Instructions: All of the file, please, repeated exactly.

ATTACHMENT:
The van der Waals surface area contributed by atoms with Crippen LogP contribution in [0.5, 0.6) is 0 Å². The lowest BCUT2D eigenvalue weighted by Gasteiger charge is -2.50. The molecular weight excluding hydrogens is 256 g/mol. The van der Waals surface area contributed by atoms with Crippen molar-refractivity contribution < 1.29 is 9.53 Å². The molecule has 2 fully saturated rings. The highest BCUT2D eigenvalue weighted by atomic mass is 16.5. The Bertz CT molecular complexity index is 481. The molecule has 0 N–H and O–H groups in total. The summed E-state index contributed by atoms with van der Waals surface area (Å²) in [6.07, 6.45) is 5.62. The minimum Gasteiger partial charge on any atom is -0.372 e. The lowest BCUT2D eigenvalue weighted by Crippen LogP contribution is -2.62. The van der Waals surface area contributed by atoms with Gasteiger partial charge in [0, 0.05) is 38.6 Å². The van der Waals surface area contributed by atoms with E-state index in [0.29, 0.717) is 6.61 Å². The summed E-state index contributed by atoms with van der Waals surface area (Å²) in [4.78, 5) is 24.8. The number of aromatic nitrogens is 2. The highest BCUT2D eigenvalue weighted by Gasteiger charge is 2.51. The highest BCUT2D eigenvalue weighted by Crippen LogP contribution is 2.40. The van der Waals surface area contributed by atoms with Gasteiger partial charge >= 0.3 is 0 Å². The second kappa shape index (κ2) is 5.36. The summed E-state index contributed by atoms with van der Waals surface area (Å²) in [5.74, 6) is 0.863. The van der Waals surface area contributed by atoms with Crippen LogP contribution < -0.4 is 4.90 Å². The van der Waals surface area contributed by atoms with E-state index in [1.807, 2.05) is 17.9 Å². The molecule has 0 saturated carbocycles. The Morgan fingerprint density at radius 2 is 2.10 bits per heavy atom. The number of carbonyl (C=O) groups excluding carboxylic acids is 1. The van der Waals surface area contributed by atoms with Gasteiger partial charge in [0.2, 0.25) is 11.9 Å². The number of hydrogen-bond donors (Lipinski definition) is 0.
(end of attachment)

The van der Waals surface area contributed by atoms with Crippen LogP contribution in [0.5, 0.6) is 0 Å². The lowest BCUT2D eigenvalue weighted by Gasteiger charge is -2.50. The molecular weight excluding hydrogens is 256 g/mol. The van der Waals surface area contributed by atoms with Crippen molar-refractivity contribution < 1.29 is 9.53 Å². The molecule has 2 fully saturated rings. The highest BCUT2D eigenvalue weighted by atomic mass is 16.5. The Bertz CT molecular complexity index is 481. The molecule has 0 N–H and O–H groups in total. The summed E-state index contributed by atoms with van der Waals surface area (Å²) in [6.07, 6.45) is 5.62. The minimum Gasteiger partial charge on any atom is -0.372 e. The lowest BCUT2D eigenvalue weighted by Crippen LogP contribution is -2.62. The van der Waals surface area contributed by atoms with Gasteiger partial charge in [0, 0.05) is 38.6 Å². The van der Waals surface area contributed by atoms with E-state index in [0.29, 0.717) is 6.61 Å². The summed E-state index contributed by atoms with van der Waals surface area (Å²) in [4.78, 5) is 24.8. The number of aromatic nitrogens is 2. The highest BCUT2D eigenvalue weighted by Gasteiger charge is 2.51. The highest BCUT2D eigenvalue weighted by Crippen LogP contribution is 2.40. The van der Waals surface area contributed by atoms with Gasteiger partial charge >= 0.3 is 0 Å². The second kappa shape index (κ2) is 5.36. The summed E-state index contributed by atoms with van der Waals surface area (Å²) in [5.74, 6) is 0.863. The van der Waals surface area contributed by atoms with Crippen LogP contribution < -0.4 is 4.90 Å². The van der Waals surface area contributed by atoms with E-state index in [1.807, 2.05) is 17.9 Å². The molecule has 0 saturated carbocycles. The Morgan fingerprint density at radius 2 is 2.10 bits per heavy atom. The number of carbonyl (C=O) groups excluding carboxylic acids is 1. The van der Waals surface area contributed by atoms with Gasteiger partial charge in [0.2, 0.25) is 11.9 Å². The number of hydrogen-bond donors (Lipinski definition) is 0.